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Healthy Innovation, Safer Families: FDA's 2018 Strategic Policy Roadmap

FDA Commissioner Scott Gottlieb, M.D., speaking at a meetingJanuary 11, 2018 

I am delighted to share FDA’s 2018 Strategic Policy Roadmap, the product of a close collaboration among the Agency’s centers. This document provides an overview of some of the key priorities we will pursue together to advance FDA’s public health mission.

Read the 2018 Strategic Policy Roadmap

Many of these efforts are already underway, and will be further advanced in 2018, while other policies outlined in this document will be initiated during the coming months.

The countless, critical functions FDA provides every day to our fellow citizens are, at times, obvious and at other times indiscernible, even to those touched by our efforts. The work we do provides Americans with better ways to improve their health and welfare, helps families protect their children, and enables consumers to make safe and healthier choices about the products they use and the foods they feed to their families.

We have selected the specific policy efforts included in this Roadmap because we believe they embody the overall scope and spirit of our collective efforts as we work together to pursue FDA’s public health mission. Each one of us has an important role to play in achieving this mission.

Our work is taking place during an inflection point in both science and policy. We have more opportunity to deliver on the promises of science than at any time before. Gene- and cell-based therapies hold the opportunity to treat a wider range of debilitating disorders, and deliver outright cures to intractable diseases. New gene-based technologies enhance the ability to increase crop and animal yields and identify foodborne and zoonotic outbreaks and trace them to their source. Mobile monitoring can offer patients and providers timelier and more actionable clinical information. More targeted medicines allow human and animal patients to realize more of the benefits of new drugs, with fewer side effects. At the same time, new medical devices are helping to restore mobility to paralyzed patients and allowing more people to live lives that are less hindered from the impact of chronic ailments.

These are just some of the extraordinary advances that are transforming health. But we also face challenges as we strive to ensure that Americans have access to these and other opportunities.  Both the time and the cost of medical product development continues to rise for many types of products. We know that the cost of product development can impact how such products are priced, and can be a factor in limiting patients’ ability to get timely access to beneficial new treatments and services. At the same time, FDA faces new public health challenges. Principal among them is the ongoing crisis of opioid addiction. We also continue to face too much avoidable death and disease associated with smoking tobacco; and children are still becoming initiated on, and addicted to, nicotine.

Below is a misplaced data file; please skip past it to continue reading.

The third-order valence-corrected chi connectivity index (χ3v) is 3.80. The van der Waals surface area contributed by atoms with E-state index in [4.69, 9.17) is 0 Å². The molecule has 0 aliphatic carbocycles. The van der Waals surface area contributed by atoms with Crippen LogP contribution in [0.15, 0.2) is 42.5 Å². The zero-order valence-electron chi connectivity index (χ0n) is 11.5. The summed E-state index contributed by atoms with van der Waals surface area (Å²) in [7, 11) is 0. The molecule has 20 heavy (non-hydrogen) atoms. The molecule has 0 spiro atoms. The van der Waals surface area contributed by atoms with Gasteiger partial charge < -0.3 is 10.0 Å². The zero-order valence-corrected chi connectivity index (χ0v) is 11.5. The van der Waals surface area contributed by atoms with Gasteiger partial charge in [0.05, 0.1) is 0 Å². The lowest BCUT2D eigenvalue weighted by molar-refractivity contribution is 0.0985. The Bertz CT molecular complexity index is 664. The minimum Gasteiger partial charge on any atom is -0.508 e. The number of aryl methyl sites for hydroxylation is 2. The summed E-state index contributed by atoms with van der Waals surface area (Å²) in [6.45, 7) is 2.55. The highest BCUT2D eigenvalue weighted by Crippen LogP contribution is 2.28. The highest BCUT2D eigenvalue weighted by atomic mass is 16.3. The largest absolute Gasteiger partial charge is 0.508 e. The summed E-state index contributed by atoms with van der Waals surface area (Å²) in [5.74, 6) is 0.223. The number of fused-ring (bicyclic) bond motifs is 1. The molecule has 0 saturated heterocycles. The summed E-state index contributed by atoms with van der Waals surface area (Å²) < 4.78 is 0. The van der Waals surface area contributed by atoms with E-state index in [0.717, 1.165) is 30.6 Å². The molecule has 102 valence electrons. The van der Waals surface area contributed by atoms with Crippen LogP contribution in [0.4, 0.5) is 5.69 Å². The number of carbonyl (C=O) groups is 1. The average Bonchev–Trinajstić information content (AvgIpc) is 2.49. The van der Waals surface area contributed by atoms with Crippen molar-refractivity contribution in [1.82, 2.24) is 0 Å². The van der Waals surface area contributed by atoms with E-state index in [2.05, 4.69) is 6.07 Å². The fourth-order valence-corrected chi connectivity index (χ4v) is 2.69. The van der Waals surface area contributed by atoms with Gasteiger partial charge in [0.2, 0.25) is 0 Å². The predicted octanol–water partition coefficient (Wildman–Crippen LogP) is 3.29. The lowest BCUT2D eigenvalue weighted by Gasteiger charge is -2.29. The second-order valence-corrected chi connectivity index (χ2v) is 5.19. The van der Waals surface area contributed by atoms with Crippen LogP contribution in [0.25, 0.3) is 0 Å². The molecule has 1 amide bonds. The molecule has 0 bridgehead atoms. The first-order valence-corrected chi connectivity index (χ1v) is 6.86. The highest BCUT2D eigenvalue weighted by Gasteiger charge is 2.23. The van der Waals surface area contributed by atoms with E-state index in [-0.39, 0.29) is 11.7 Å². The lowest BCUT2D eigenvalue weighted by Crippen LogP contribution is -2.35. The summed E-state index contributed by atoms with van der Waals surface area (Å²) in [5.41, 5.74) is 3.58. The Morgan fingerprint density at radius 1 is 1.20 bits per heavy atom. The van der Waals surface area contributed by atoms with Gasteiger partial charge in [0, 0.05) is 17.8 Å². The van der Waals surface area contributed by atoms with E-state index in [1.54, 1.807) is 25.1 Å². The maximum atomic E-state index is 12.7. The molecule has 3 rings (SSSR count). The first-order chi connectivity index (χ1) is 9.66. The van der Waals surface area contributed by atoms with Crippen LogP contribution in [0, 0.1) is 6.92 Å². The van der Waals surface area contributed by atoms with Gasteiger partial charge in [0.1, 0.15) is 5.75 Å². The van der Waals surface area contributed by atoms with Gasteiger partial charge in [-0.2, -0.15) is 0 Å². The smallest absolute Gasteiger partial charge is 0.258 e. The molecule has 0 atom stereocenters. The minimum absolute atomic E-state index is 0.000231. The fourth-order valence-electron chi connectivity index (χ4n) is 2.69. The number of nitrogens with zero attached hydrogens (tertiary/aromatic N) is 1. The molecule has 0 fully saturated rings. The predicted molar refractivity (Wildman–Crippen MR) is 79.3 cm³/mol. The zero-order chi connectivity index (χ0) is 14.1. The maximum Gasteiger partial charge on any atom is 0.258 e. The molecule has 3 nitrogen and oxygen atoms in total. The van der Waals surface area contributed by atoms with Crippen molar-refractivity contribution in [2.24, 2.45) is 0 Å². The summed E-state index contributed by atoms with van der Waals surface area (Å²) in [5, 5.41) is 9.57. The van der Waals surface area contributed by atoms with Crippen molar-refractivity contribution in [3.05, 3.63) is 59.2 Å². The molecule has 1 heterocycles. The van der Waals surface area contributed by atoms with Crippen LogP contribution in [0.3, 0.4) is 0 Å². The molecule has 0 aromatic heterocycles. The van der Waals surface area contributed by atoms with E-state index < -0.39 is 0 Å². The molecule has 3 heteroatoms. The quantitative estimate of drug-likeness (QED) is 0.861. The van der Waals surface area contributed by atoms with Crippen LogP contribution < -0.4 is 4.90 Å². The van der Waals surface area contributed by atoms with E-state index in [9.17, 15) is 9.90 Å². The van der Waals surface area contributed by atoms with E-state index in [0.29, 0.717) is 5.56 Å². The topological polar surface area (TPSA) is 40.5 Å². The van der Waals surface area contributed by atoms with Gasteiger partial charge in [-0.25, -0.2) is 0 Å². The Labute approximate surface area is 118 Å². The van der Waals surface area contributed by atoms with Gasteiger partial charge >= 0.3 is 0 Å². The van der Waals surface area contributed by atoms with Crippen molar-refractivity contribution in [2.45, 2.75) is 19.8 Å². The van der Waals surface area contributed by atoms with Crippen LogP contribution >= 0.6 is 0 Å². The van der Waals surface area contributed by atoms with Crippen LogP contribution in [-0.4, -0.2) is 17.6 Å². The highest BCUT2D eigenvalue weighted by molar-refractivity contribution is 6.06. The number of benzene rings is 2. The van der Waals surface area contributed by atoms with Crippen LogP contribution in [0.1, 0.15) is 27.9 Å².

The work we do over the next few years will define how we advance many of these new and transformational technologies that will enable patients to benefit from platforms like gene and cell therapy, while addressing their novel risks and uncertainties. FDA will play an important role in leveraging science-based ways to improve the efficiency and predictability of the development process, while advancing our ability to make sure that new products have been carefully evaluated for safety. When it comes to new areas like regenerative medicine, gene therapy, and digital health, we will be responsible for fully establishing the contemporary regulatory approach for properly evaluating these products, and setting these guidelines in action. In some cases, it is going to require us to modernize our traditional approach to regulation to make sure that our policies are suited to novel challenges.

Already, FDA’s ability to harness the full potential of these new opportunities has been enhanced due to recent legislation that gives FDA additional resources and authorities to safely cultivate new technologies and scientific discoveries. This includes the 21st Century Cures Act (Cures Act), and the recently enacted FDA Reauthorization Act of 2017. Making sure we leverage these opportunities and advance these critical policy areas is a big part of our focus in 2018 as we continue to execute across our portfolio of high priority public health obligations, and solidify our fundamental role in protecting consumers from unsafe products and dishonest marketing.

Our Roadmap is not intended to be a traditional strategic plan; and it is not an exhaustive list of the important policies that FDA will initiate and pursue over the coming year. In focusing on these selected efforts, we will optimize our resources to achieve clear deliverables that will yield results over the next two years. Publishing this Roadmap is another way that we aim to provide more transparency about the FDA’s policy undertakings to all our stakeholders.

We aim to secure more advantages for society in the form of more efficient risk management, better access to safe products that extend lives, improved nutrition, broader consumer choices, and a lower burden of chronic disease in people and animals. At the same time, we will work to empower patients and providers with better information about the safety and effectiveness of new products, so they can tailor treatments to individual medical needs and preferences.

These goals – and the work we do together in achieving them – go to the heart of our mission of advancing and protecting public health, while maintaining our commitment to the scientific standards that make FDA a recognized global leader, and a gold standard for product review.


Scott Gottlieb, MD
Commissioner of Food and Drugs

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